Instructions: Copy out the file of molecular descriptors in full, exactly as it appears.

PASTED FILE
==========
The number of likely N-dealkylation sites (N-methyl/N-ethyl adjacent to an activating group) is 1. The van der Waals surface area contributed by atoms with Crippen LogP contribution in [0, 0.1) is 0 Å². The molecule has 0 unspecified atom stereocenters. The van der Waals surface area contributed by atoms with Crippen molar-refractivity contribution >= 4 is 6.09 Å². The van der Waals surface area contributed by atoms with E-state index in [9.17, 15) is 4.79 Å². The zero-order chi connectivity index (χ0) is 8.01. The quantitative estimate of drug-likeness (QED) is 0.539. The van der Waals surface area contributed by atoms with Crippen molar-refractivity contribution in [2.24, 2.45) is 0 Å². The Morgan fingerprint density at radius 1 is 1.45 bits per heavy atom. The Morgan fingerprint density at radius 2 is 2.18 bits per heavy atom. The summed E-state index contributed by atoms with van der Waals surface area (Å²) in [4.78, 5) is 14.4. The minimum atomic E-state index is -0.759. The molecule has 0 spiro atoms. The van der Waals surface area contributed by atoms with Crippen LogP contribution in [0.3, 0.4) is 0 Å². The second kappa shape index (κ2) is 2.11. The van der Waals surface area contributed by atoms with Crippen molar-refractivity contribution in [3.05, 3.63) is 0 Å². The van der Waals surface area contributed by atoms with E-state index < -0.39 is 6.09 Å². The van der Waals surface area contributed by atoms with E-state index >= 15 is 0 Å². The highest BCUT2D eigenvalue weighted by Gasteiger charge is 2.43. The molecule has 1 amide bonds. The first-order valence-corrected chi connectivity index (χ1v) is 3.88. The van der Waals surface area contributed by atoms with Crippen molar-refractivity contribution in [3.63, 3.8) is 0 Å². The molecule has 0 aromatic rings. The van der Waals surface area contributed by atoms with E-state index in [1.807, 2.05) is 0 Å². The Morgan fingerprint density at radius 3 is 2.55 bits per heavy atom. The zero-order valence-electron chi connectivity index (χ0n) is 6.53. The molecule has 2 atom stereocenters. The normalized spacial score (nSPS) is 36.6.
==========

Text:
The number of likely N-dealkylation sites (N-methyl/N-ethyl adjacent to an activating group) is 1. The van der Waals surface area contributed by atoms with Crippen LogP contribution in [0, 0.1) is 0 Å². The molecule has 0 unspecified atom stereocenters. The van der Waals surface area contributed by atoms with Crippen molar-refractivity contribution >= 4 is 6.09 Å². The van der Waals surface area contributed by atoms with E-state index in [9.17, 15) is 4.79 Å². The zero-order chi connectivity index (χ0) is 8.01. The quantitative estimate of drug-likeness (QED) is 0.539. The van der Waals surface area contributed by atoms with Crippen molar-refractivity contribution in [2.24, 2.45) is 0 Å². The Morgan fingerprint density at radius 1 is 1.45 bits per heavy atom. The Morgan fingerprint density at radius 2 is 2.18 bits per heavy atom. The summed E-state index contributed by atoms with van der Waals surface area (Å²) in [4.78, 5) is 14.4. The minimum atomic E-state index is -0.759. The molecule has 0 spiro atoms. The van der Waals surface area contributed by atoms with Crippen LogP contribution in [0.3, 0.4) is 0 Å². The second kappa shape index (κ2) is 2.11. The van der Waals surface area contributed by atoms with Crippen molar-refractivity contribution in [3.05, 3.63) is 0 Å². The van der Waals surface area contributed by atoms with E-state index < -0.39 is 6.09 Å². The van der Waals surface area contributed by atoms with E-state index >= 15 is 0 Å². The highest BCUT2D eigenvalue weighted by Gasteiger charge is 2.43. The molecule has 1 amide bonds. The first-order valence-corrected chi connectivity index (χ1v) is 3.88. The van der Waals surface area contributed by atoms with Crippen molar-refractivity contribution in [3.63, 3.8) is 0 Å². The molecule has 0 aromatic rings. The van der Waals surface area contributed by atoms with E-state index in [1.807, 2.05) is 0 Å². The Morgan fingerprint density at radius 3 is 2.55 bits per heavy atom. The zero-order valence-electron chi connectivity index (χ0n) is 6.53. The molecule has 2 atom stereocenters. The normalized spacial score (nSPS) is 36.6.